Transcript: Taxpayer Subsidies for Unhealthy Foods
Why do food companies sell junk? Because unhealthy commodities are highly profitable in part because of their low production cost, creating perverse incentives for industries to market and sell more junk. Coca-Cola’s net profit margins, for example, are about a quarter of the retail price, making soft drink production, alongside tobacco production, among the most profitable industrial activities in the world. And one of the reasons production costs are so low is that we taxpayers subsidize it.
For more than a century, Western governments have invested heavily in lowering the costs of animal products and some basic cash crops such as sugar. Accordingly, Western diets have shifted over the past century, especially after World War II, to include more animal sourced foods—meat, poultry, dairy, seafood, and eggs—as well as more sugar and corn syrup. During this same period, however, we have begun to realize that a healthy diet actually requires fewer animal products and empty calories, and more vegetables, fruits, beans, and whole grains. Redressing this balance is a complex task requiring not only a shift in agricultural investment and policy, but also changes in social preferences that have developed over decades, in part due to dollar menu meat.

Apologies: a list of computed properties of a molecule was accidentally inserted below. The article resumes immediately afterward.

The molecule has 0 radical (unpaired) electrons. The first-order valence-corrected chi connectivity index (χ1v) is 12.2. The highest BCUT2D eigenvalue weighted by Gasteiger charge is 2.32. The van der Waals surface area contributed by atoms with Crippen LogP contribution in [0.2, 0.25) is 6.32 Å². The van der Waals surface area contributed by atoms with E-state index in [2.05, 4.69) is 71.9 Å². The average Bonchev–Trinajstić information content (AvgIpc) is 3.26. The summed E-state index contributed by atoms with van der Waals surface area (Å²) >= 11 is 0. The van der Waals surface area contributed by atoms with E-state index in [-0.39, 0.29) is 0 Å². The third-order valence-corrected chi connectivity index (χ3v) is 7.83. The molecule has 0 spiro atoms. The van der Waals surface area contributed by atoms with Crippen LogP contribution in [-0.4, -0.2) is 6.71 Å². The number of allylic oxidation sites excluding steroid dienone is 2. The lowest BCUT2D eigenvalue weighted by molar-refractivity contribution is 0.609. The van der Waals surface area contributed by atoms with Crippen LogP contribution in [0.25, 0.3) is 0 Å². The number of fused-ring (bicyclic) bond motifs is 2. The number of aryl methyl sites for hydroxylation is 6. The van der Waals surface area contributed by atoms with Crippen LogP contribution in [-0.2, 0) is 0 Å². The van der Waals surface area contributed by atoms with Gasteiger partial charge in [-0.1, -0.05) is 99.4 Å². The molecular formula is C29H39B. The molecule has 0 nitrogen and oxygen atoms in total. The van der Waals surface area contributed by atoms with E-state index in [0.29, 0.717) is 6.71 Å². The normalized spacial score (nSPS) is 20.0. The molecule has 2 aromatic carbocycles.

Why do you think chicken is so cheap? In the nine years that followed the passage of the 96 Farm Bill, corn and soy were subsidized below the cost of production to make cheap animal feed. So U.S. taxpayers effectively handed the chicken and pork industry around $10 billion dollars each.
What if we instead subsidized healthy foods? Or taxed harmful ones? Every dollar spent taxing processed foods or milk would net $2 in healthcare cost savings. And every dollar spent making vegetables cheaper would net $3, and subsidizing whole grains could offer like a thousand percent return on our investment, with all the money taxpayers would save paying for Medicare and Medicaid costs.
Unfortunately we can’t count on Big Broccoli. The produce sector lacks the extensive funding that went to create the National Dairy Council, the National Cattlemen’s Beef Association, the National Pork Producers Council, and the American Egg Board.
But even if we removed the hundreds of billions of dollars in annual subsidies for animal products, it might not be sufficient to tip the balance in favor of healthier diets. We have created societies in the West that value and consume meat, dairy, poultry, fish and seafood. Over several generations, a particular way of life has been promoted and this has shifted expectations about diet to include large amounts of animal-sourced foods, the concept that a meal centers around some kind of hunk of meat.
The idea that animal products should form the basis of our diet has been scientifically debunked, but remains the social aspiration of billions of people. As we in the West slowly come to accept that our diets and eating habits are not healthy, it is to be hoped that this will change policies not only here, but throughout the world.
To see any graphs, charts, graphics, images, and quotes to which Dr. Greger may be referring, watch the above video. This is just an approximation of the audio contributed by Ariel Levitsky.
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